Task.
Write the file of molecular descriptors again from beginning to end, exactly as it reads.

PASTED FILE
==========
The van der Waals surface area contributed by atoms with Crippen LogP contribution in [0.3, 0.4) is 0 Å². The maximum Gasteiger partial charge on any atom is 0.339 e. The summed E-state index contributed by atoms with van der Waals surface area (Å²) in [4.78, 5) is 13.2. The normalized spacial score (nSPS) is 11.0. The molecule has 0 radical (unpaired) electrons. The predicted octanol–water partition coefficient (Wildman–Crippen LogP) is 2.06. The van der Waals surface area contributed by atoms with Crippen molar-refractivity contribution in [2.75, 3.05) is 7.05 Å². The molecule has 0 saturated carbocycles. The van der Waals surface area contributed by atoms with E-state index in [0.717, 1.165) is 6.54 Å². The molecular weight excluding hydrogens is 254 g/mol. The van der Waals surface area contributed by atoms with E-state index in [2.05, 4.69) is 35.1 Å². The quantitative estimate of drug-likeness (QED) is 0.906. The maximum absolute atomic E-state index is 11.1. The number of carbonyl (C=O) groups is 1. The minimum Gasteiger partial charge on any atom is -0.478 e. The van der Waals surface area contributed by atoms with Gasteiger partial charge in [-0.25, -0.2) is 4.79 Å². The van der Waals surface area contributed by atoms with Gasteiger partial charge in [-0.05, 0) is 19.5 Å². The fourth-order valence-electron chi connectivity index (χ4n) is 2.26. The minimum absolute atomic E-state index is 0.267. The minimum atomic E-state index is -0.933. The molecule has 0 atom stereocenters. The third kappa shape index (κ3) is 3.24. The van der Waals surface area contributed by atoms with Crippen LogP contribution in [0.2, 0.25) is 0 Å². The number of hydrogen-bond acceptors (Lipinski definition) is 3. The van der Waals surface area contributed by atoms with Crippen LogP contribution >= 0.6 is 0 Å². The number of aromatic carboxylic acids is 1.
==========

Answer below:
The van der Waals surface area contributed by atoms with Crippen LogP contribution in [0.3, 0.4) is 0 Å². The maximum Gasteiger partial charge on any atom is 0.339 e. The summed E-state index contributed by atoms with van der Waals surface area (Å²) in [4.78, 5) is 13.2. The normalized spacial score (nSPS) is 11.0. The molecule has 0 radical (unpaired) electrons. The predicted octanol–water partition coefficient (Wildman–Crippen LogP) is 2.06. The van der Waals surface area contributed by atoms with Crippen molar-refractivity contribution in [2.75, 3.05) is 7.05 Å². The molecule has 0 saturated carbocycles. The van der Waals surface area contributed by atoms with E-state index in [0.717, 1.165) is 6.54 Å². The molecular weight excluding hydrogens is 254 g/mol. The van der Waals surface area contributed by atoms with E-state index in [2.05, 4.69) is 35.1 Å². The quantitative estimate of drug-likeness (QED) is 0.906. The maximum absolute atomic E-state index is 11.1. The number of carbonyl (C=O) groups is 1. The minimum Gasteiger partial charge on any atom is -0.478 e. The van der Waals surface area contributed by atoms with Gasteiger partial charge in [-0.25, -0.2) is 4.79 Å². The van der Waals surface area contributed by atoms with Gasteiger partial charge in [-0.05, 0) is 19.5 Å². The fourth-order valence-electron chi connectivity index (χ4n) is 2.26. The minimum absolute atomic E-state index is 0.267. The minimum atomic E-state index is -0.933. The molecule has 0 atom stereocenters. The third kappa shape index (κ3) is 3.24. The van der Waals surface area contributed by atoms with Crippen LogP contribution in [0.2, 0.25) is 0 Å². The number of hydrogen-bond acceptors (Lipinski definition) is 3. The van der Waals surface area contributed by atoms with Crippen LogP contribution >= 0.6 is 0 Å². The number of aromatic carboxylic acids is 1.